Archive for December, 2008

A few observations from my holiday travels:

  • The Delta-Northwest merger is going swimmingly. My layover in Atlanta demonstrates that Delta has already adopted and integrated Northwest’s famous approach to customer service.
  • By the way, the Westin Hotel near the Atlanta airport (not my final destination) has very comfortable beds.
  • On the flight back from Memphis, we boarded from the ramp, which meant walking out of an abbreviated jetway and down a set of airstairs attached to it (look out the window a few seconds into this video). As I was about to go through the boarding door, a woman ahead of us turned back, a look of bewilderment on her face, and called back to the gate agent, “There’s no plane there!” She kept insisting that there was no plane until another passenger and I gently pointed out that the CRJ900 on the ramp was our aircraft and that we just had to walk down the stairs.

I hope you all enjoyed the holidays. Back with more this week!


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I think this action — the Department of Transportation’s plan to further reduce flights at LaGuardia — can reasonably be interpreted as a final gesture from the outgoing administration: “You didn’t like our slot auction plan? Well, then chew on this, suckers!”

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Merry Christmas, folks! I’ve got some loose ends I want to tie up here before heading off to Memphis for Christmas with my family.

  • US Airways’ pilots have joined American’s in leaving the FAA’s voluntary Aviation Safety Action Program (ASAP). The pilots union is concerned that there are not enough protections for pilots who self-report. Are union officials using ASAP participation as a bargaining chip? [Cranky Flier]
  • After a year’s wait, Sean O’Neill takes a look at the files the Department of Homeland Security maintains on him. What kind of records do they have for you? [This Just In]
  • Criticize the Kremlin? Then don’t expect them to be forthcoming with bailout cash. Which serves, in the end, to consolidate state control of Aeroflot. [FT]
  • Compagnia Aerea Italia (CAI), the new owner of Alitalia, is filing to assume Alitalia’s U.S. foreign air carrier permit under the name CAI Alitalia. [Daily Airline Filings]
  • BA and Qantas have lost the urge to merge. They couldn’t agree on which airline would be less equal than the other. [FT]
  • Continental jet veers off a runway at Denver and ends up in a ditch; plane burns but all escape. [WSJ]
  • Former FAA chief Marion Blakey tries to scare us into pursuing manned moon exploration again. Isn’t it interesting that the industry she now lobbies for would stand to gain much from such an exploration program? Hmmm. [Aero-News.Net]
  • Attempting to mend its ways, Indonesia passes a new air safety bill. [Aviation Safety Network]
  • John R. Byerly, deputy assistant secretary of state for transportation affairs, offers a perspective on how the United States negotiates international air services agreeements. [via Macilree]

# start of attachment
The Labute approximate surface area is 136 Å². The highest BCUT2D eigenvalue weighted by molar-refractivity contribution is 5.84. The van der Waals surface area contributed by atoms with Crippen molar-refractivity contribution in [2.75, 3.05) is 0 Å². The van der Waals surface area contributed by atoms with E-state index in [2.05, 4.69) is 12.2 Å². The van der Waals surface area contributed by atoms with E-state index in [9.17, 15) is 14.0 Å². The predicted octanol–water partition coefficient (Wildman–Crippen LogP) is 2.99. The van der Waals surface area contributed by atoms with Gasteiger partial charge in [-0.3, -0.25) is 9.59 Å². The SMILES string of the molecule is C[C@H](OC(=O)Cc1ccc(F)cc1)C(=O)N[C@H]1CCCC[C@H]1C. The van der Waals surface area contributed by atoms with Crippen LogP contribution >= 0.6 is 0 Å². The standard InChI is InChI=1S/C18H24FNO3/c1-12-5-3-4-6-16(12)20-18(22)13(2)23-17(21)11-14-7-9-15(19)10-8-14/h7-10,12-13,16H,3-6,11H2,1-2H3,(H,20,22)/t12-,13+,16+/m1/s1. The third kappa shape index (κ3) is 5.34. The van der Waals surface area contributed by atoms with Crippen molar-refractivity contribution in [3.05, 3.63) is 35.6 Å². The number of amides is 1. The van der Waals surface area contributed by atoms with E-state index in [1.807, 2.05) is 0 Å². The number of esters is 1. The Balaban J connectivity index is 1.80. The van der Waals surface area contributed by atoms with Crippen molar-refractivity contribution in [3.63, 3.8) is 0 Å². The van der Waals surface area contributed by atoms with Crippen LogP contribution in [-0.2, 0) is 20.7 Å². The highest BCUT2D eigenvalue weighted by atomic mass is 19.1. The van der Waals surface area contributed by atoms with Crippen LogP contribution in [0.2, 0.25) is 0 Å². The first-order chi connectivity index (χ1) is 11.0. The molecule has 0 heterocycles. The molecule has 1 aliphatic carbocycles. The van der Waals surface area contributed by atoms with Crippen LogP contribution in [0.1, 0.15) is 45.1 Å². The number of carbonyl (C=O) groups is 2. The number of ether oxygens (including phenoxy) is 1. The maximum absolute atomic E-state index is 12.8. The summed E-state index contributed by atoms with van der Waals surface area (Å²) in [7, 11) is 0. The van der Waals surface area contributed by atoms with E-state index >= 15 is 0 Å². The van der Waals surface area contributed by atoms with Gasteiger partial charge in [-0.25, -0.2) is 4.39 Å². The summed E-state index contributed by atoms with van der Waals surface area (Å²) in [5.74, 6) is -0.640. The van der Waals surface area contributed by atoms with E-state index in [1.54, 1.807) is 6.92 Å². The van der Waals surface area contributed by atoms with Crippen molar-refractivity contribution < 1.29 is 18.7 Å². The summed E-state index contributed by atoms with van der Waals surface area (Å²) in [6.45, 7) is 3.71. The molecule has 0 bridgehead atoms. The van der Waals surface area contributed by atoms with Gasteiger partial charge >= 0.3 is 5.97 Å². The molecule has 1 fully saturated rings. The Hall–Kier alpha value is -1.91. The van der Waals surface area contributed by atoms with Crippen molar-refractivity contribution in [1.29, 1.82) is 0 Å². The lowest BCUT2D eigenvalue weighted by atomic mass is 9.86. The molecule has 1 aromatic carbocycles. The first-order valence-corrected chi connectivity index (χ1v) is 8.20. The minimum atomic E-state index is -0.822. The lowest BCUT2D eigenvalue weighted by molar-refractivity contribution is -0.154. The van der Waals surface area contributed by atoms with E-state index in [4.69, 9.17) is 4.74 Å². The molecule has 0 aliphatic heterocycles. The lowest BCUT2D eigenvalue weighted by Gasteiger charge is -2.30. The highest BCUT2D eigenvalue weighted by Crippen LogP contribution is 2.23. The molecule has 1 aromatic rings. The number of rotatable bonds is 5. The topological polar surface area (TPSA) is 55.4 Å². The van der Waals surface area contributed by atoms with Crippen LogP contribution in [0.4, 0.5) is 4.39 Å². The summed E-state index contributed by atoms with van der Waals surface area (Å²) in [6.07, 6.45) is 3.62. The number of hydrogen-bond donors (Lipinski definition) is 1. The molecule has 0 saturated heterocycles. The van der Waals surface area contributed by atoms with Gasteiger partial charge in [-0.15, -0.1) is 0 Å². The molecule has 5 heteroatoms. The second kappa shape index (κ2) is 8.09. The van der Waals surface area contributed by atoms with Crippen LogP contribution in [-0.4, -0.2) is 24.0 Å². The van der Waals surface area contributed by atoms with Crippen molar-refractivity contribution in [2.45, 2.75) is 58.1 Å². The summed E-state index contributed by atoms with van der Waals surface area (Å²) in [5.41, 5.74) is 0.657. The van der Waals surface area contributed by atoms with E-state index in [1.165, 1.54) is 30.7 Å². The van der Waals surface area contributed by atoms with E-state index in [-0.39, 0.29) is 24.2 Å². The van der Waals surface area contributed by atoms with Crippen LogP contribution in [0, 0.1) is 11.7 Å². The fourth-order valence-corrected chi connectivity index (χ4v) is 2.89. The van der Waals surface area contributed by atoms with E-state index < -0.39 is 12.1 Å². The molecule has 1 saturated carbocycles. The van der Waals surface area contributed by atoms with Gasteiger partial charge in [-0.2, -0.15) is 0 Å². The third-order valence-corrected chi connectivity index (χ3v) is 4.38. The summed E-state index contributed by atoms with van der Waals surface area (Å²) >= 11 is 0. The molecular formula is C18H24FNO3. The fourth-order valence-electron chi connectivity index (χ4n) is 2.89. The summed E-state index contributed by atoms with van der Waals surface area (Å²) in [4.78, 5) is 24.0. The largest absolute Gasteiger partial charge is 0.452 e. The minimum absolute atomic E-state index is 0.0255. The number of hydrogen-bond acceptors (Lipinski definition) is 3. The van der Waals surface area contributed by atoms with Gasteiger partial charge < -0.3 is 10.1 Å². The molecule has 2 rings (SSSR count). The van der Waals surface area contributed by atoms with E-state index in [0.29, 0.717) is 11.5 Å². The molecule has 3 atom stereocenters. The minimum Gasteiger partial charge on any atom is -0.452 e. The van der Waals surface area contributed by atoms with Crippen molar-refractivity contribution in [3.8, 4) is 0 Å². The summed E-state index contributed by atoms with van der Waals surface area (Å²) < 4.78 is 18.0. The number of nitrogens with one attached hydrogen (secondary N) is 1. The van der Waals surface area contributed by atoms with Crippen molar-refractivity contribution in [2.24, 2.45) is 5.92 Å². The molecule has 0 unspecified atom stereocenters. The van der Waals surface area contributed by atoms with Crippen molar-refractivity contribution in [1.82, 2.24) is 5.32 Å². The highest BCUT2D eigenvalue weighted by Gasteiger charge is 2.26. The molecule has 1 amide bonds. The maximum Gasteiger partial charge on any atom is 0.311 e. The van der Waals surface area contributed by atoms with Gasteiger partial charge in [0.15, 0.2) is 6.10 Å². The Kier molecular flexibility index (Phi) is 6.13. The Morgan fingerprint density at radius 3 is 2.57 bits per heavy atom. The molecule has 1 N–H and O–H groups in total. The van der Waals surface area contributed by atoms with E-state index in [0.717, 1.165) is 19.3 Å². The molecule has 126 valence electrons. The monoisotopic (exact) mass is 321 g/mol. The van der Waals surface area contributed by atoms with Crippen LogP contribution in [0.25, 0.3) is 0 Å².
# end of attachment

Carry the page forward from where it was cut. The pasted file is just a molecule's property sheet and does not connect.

Oh, and confidential to all who’ve inquired about this: I did indeed finish, 50,000 words between November 1 and 30. There are actually several scenes involving aviation. (Write what you know, huh?) Now on to the editing process!

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The way TSA thinks?

Why does the Transportation Security Administration seem so slow to adapt to new threats — and so fast to ramp up older responses when new threats emerge? David Henderson at EconLog offers a personnel-based supposition:

Here’s a quote from my book, co-authored with Charles Hooper, Making Great Decisions in Business and Life. You’ll wonder why I’m quoting it, but be patient. I wrote:

“A few years ago, I volunteered to serve hamburgers, hot dogs, and veggie burgers at a barbecue held at my daughter’s high school. When it looked as if we were running out of any of the three items, one of the cooks would put more of those items on the grill. At one point, the line got long, with about 12 people suddenly waiting for their meal. That was the symptom of the problem. The cooks quickly put more burgers on the grill. That was their solution. But I looked down and saw that I had about four each of hot dogs and veggie burgers. I realized that the cooks were implicitly assuming that everyone wanted hamburgers. But, I wondered, what if some of them were in line for hot dogs and veggie burgers? There was a simple solution that addressed the real problem: ask them. So I announced, in my booming voice, ‘Anyone who’s in line for hot dogs or veggie burgers please come up here.’ Immediately, six people came up, cutting the apparent hamburger line in half. Interestingly, the server who had made the panicked request to the cook for more hamburgers was a high-level manager at a logistics firm. He didn’t see any easy way around the problem.”